San Francisco has enrolled tens of thousands of power customers in a renewable energy program since May in competition with PG&E, but the big question now is how fast The City will enroll the remaining hundreds of thousands of such customers.
CleanPowerSF’s history dates back more than a decade, as the community choice aggregation program was caught up in bitter politics and faced fierce opposition from PG&E. At times it seemed as if it would never launch.
But in May, service was rolled out to 7,400 commercial customers in neighborhoods like the Bayview, Haight and Castro. This month that number has grown to a total of 78,000 accounts after the program enrolled residents in District 5 and District 8, which includes neighborhoods like Noe Valley and the Fillmore.
Now The City is studying how to take a 60 megawatt program serving some 78,000 customers and generating revenues in excess of $35 million to serve some 300,000 power accounts in San Francisco with a more than 413 megawatt system with $290 million in revenues from rate payers.
In December 2015, the San Francisco Public Utilities Commission, which runs CleanPowerSF, had an initial plan to enroll all power customers by 2021.
But supporters of the program were critical of that timeline and agency officials acknowledged the renewable energy market has become more favorable for community choice aggregation. And there is no escaping the fact that other such programs have more aggressive roll outs.
Peninsula Clean Energy, for example, which serves San Mateo, launched in October and will offer service to all customers there by the end of next year.
The next enrollment for CleanPowerSF is planned to occur in the spring. How large that enrollment is will be determined by the so-called “growth plan” due out around the same time.
Customers are automatically enrolled in CleanPowerSF and have chances to opt out and continue receiving less clean power from PG&E. The opt-out rate hovers around 2 percent.
The growth plan analysis will determine how much faster the agency will enroll San Francisco’s power customers. City officials are not providing any estimates of a possible speed up until the analysis is done.
“We are hoping sooner. I don’t want to guess,” Barbara Hale, assistant general manager of the SFPUC’s power enterprise, told the San Francisco Examiner last week. Hale added, “We want do this in a financially responsible way. We don’t want to establish this program and then not have the financial legs to be a stable program.”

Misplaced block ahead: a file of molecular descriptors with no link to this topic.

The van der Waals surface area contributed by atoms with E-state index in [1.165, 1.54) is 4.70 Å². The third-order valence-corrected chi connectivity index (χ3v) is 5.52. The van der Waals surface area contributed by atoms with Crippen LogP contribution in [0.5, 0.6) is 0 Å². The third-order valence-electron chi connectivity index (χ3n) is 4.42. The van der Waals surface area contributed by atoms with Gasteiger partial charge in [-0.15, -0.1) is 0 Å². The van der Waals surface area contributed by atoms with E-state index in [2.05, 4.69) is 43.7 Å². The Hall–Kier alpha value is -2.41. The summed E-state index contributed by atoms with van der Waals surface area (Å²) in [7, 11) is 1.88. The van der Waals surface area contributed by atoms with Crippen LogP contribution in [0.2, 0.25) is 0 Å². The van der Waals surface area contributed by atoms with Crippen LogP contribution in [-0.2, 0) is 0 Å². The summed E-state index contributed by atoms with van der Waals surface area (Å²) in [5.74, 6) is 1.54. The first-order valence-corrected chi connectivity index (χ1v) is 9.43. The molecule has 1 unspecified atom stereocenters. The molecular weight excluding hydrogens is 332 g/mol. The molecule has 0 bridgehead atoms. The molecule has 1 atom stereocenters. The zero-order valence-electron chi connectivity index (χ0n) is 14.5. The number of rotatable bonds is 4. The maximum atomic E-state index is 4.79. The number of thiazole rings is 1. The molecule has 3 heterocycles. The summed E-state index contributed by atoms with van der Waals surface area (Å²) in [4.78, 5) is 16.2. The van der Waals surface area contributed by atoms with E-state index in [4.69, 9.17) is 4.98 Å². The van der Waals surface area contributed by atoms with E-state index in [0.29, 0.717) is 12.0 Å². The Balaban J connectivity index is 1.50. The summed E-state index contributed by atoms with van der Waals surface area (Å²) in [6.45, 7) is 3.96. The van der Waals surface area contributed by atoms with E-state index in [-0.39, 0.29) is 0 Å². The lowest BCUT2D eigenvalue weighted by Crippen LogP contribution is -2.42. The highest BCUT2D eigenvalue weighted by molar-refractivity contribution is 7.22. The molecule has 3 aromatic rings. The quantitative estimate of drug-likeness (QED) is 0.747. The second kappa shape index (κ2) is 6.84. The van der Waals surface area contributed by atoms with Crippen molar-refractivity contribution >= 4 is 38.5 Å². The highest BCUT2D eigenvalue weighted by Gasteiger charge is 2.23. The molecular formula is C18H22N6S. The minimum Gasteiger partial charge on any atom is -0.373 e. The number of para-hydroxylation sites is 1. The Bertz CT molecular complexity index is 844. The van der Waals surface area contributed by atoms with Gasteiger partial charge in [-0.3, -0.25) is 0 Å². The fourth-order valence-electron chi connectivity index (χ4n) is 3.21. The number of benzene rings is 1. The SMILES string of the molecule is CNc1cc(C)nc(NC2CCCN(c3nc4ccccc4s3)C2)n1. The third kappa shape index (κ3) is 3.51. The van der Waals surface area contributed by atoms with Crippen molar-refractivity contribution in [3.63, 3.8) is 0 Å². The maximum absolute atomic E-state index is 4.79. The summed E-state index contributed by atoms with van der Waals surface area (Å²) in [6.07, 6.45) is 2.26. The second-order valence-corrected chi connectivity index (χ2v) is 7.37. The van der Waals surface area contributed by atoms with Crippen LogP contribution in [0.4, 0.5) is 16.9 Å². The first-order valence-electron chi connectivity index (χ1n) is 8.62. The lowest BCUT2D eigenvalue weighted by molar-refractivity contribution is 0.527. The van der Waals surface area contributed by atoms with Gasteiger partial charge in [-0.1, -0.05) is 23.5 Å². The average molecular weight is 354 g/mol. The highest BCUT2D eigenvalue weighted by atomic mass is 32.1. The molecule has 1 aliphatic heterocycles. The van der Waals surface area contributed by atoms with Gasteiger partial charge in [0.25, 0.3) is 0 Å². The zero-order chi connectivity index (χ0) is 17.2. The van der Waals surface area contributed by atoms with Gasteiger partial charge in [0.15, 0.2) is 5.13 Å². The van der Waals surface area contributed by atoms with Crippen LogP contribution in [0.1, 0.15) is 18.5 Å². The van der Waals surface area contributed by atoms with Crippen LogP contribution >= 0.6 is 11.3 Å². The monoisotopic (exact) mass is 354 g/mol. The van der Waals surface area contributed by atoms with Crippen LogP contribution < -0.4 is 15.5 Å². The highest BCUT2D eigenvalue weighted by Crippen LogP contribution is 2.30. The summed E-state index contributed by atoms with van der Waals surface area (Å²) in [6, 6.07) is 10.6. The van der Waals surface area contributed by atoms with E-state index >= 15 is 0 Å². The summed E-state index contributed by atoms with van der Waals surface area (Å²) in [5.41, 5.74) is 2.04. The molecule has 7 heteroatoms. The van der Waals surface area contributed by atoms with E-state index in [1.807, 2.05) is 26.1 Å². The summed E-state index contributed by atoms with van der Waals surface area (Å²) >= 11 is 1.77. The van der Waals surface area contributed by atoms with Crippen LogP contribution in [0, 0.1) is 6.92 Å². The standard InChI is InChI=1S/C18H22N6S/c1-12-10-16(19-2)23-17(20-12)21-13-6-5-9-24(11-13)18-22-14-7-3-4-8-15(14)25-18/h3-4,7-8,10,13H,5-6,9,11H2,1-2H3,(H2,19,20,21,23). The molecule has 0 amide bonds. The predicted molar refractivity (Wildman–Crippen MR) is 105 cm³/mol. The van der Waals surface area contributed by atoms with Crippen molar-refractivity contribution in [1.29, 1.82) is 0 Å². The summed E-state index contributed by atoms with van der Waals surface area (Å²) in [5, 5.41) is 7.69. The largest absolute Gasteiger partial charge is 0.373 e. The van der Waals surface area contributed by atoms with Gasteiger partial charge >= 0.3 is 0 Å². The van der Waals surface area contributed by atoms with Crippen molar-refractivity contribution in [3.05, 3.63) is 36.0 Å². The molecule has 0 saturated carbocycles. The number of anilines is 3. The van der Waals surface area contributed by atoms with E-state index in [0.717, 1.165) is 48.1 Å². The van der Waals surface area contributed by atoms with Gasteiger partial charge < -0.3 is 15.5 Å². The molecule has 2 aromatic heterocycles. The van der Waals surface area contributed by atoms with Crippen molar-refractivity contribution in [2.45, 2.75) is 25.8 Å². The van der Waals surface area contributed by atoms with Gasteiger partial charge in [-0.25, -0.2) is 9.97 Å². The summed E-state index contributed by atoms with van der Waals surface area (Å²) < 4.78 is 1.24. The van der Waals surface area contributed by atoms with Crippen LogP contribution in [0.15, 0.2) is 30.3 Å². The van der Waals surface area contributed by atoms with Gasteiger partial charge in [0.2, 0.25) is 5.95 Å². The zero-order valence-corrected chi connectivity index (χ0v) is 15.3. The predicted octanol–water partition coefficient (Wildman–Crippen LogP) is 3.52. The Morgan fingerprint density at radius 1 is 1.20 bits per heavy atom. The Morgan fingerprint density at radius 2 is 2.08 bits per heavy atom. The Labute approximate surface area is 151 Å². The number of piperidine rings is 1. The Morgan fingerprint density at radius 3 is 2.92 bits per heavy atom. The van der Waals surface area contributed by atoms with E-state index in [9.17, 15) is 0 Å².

Francesca Vietor, a SFPUC commissioner, said during a discussion of CleanPowerSF last week that she wanted to make sure to not only speed up enrollment but also to “accelerate the greenness of the product while maintaining financial viability.”
The current energy mix of CleanPowerSF is 40 percent greenhouse gas free energy — mostly bought from wind farms — as well as 36 percent from Hetch Hetchy hydroelectric power, and 24 percent from natural gas bought from Calpine. The program also offers a 100 percent renewable energy service for an extra fee. Some 1,155 have signed up for this “SuperGreen” service, according to Hale.
Mike Hyams, CleanPowerSF director, said power mix is part of the growth study and noted that San Francisco has goal “to transition the electric supply in San Francisco to 100 percent greenhouse gas free by 2030, and CleanpowerSF is really the means by which The City can take action on that goal.”
There is another aspect of the program’s growth supporters are concerned about, which is when the agency will start funding the construction of local renewable energy projects, for both the benefit of jobs and a boost in renewable energy supply.
Hale told the Examiner that the growth plan would analyze such a build-out, although it was unclear what scope that would take.
During last week’s commission hearing, Vietor encouraged the growth plan to identify local build out projects. “We want to keep our eyes on this local build question,” Vietor said. “Even just having when some site assessment could happen to talk about what might be some low hanging fruit to start local build out.”
But SFPUC director Harlan Kelly cautioned against eyeing a build out at this point, noting that the power rates have to remain competitive with PG&E.
“We want to do local build, which is more expensive,” Kelly said. “We are still in a juggling act. We are trying to do it responsibly. We are cautiously moving forward. That’s why I don’t want to start building stuff because then we are going to be more expensive than PG&E.”
Vietor was more optimistic of the costs, noting the renewable energy industry is “such a shifting landscape.”